12. “I Won’t Back Down”
A great Jeff Lynne production from Petty’s solo career highlight Full Moon Fever, “I Won’t Back Down” set the stage for a sonic template Petty would find himself going back to often through the rest of his career: massive drums, almost-Wall of Sound production, a guitar that goes “ruk-ruk-ruk,” vocals so dryly produced as to be comical by contrast. The lyrics are pretty generic inspirational bullshit – he doesn’t even say what’s draggin’ him down – but it’s the way the song sounds, and how Petty fits those words to Lynne’s landscape, that makes it the album’s gem.
Three-fifths of the Traveling Wilburys play here – George Harrison on guitar and Jeff Lynne on a handful of instruments. Remarkably, Petty had a cold during the session, and it was George who advised him to boil a ginger root and stick his head in the steam to clear his sinuses. If you listen closely, there’s a bit of mucus garbling around deep in Petty’s throat, but not enough to ruin a lovably laconic performance. Memo to pop stars: keep this recipe in mind before you cancel your tour.
13. “Runnin’ Down A Dream”
Man, what are songwriters going to do once the quickly approaching day comes when everyone just rides around in self-driving cars? There are so many fucking songs about cars and driving out there, but once vehicles become automated, you might as well be writing a song about your toaster.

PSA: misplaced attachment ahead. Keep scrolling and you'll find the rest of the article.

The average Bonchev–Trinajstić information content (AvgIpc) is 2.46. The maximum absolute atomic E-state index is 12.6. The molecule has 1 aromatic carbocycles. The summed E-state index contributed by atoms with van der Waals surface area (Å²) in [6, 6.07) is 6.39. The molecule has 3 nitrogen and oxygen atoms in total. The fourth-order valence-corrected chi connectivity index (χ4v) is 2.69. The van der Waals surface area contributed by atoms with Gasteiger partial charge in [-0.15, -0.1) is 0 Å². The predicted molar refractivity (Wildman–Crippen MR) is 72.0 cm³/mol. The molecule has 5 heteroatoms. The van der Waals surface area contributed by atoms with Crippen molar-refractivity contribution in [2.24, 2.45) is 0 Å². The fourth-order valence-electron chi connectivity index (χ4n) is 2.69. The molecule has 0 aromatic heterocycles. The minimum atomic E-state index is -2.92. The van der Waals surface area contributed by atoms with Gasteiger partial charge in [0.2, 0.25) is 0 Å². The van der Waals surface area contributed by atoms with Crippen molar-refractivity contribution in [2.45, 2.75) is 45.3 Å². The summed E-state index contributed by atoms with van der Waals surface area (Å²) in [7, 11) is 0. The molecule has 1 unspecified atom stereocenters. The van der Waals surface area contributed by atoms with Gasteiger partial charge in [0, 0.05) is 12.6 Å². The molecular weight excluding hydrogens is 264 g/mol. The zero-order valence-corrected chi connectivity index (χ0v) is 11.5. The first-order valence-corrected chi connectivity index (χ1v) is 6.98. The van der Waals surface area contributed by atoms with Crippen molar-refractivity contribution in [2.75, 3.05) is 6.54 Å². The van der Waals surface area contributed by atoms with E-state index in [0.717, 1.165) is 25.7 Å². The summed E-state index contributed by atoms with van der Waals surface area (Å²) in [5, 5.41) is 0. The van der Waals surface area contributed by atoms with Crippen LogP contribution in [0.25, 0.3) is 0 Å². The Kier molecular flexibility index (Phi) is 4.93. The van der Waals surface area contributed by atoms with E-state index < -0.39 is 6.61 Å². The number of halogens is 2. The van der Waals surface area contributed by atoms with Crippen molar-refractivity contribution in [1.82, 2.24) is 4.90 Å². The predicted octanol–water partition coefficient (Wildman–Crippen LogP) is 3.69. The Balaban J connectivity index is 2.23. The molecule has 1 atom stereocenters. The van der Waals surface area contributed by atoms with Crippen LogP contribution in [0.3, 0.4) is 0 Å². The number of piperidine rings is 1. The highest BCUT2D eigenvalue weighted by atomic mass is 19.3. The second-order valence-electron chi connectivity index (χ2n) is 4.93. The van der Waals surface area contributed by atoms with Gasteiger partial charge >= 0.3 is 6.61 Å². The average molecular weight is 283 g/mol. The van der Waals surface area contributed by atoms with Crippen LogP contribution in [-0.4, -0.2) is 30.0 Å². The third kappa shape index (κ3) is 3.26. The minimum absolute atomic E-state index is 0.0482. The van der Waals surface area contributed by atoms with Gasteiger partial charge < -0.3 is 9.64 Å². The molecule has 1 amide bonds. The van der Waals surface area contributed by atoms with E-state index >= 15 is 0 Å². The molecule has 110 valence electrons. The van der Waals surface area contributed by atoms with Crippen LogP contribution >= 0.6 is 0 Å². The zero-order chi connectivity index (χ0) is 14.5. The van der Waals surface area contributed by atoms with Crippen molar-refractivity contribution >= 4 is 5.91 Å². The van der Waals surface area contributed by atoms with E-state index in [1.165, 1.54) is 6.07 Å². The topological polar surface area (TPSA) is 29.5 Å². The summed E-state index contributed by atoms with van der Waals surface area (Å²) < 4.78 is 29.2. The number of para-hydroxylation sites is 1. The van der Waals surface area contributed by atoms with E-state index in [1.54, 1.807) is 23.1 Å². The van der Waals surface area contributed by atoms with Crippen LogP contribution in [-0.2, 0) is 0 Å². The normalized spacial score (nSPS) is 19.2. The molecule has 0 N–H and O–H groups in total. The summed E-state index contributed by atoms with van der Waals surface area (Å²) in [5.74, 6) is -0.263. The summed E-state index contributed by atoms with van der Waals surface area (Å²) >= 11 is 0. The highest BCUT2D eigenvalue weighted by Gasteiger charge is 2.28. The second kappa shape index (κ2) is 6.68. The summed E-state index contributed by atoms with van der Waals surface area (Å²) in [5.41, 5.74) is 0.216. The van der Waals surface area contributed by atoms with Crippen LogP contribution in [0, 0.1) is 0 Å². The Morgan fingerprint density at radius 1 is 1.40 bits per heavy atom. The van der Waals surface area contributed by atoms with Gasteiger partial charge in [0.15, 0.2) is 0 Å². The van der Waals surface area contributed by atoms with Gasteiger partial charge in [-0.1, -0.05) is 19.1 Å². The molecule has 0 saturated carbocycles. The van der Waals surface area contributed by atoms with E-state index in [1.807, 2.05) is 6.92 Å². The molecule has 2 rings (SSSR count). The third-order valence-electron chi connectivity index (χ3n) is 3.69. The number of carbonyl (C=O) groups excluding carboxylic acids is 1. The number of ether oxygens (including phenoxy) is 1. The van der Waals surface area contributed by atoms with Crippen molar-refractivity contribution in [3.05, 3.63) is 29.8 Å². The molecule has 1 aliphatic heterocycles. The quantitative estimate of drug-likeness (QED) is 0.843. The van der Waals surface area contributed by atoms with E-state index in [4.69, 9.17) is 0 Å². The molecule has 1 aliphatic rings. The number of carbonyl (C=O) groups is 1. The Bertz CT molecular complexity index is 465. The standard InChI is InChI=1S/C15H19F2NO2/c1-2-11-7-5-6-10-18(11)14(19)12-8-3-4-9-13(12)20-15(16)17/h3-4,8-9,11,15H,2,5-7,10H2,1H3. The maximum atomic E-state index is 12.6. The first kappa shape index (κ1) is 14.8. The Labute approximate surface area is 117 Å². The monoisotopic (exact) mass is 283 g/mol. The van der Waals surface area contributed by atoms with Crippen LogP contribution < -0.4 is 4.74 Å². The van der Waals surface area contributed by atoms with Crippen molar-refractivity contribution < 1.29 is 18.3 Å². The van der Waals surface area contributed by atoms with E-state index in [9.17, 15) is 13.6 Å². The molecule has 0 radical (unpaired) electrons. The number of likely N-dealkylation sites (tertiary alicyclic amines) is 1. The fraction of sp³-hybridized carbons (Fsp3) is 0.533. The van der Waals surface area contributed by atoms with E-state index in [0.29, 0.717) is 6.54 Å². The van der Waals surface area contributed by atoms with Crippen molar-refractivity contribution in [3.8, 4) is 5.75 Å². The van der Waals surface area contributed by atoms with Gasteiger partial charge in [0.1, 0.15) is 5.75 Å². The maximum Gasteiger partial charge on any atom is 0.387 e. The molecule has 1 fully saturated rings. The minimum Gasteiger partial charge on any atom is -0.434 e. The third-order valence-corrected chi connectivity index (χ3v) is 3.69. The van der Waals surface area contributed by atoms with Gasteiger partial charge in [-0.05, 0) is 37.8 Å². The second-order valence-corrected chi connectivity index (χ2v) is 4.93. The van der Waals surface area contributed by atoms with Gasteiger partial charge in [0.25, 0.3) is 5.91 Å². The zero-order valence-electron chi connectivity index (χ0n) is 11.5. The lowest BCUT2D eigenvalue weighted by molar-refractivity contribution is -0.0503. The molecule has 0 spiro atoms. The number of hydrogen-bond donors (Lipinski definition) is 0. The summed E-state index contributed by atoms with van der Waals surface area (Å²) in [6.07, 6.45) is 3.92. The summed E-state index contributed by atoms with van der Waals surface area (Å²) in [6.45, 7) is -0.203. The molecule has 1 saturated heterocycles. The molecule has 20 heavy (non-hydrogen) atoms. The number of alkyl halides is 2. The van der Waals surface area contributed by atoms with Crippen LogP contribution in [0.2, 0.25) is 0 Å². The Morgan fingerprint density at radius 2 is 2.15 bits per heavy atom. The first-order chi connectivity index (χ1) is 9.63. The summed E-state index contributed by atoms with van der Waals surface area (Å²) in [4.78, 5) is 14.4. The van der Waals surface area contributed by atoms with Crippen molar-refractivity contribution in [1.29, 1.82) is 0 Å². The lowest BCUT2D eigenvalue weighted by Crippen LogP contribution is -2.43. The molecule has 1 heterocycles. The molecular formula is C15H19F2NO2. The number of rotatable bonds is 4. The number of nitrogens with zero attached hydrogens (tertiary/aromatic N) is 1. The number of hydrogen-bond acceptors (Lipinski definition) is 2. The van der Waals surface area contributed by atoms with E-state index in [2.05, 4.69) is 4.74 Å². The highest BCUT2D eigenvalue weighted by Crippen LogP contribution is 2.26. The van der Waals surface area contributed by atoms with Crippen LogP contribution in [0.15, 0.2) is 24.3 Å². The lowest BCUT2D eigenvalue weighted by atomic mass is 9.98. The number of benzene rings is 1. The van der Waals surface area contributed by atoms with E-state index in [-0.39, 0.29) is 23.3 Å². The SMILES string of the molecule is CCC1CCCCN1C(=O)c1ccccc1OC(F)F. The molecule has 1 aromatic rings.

Once that day comes, perhaps we’ll look back even more fondly on the 20th Century and its robust car-based songwriting industry, and remember “Runnin’ Down A Dream” as we do today – as one of the quintessential road rock songs. It’s for precisely that reason that there’s not a whole lot to say about it. There’s no deep meaning to the lyrics; it’s just about the feeling of freedom in driving down an empty road with nowhere in particular to go. Musically, it’s a straightforward 4/4 rock song that happens to benefit from a classic hook—Mike Campbell’s nifty little escalator-like guitar riff—that gets repeated as many times as possible because why get cute and dance around the thing when you’ve got something so undeniable? It is worth noting that Campbell—who co-wrote the song along with Petty and Full Moon Fever producer Jeff Lynne—plays one of his flashiest ever lead guitar parts. Because nothing goes together better than cool cars and bitchin’ guitar solos.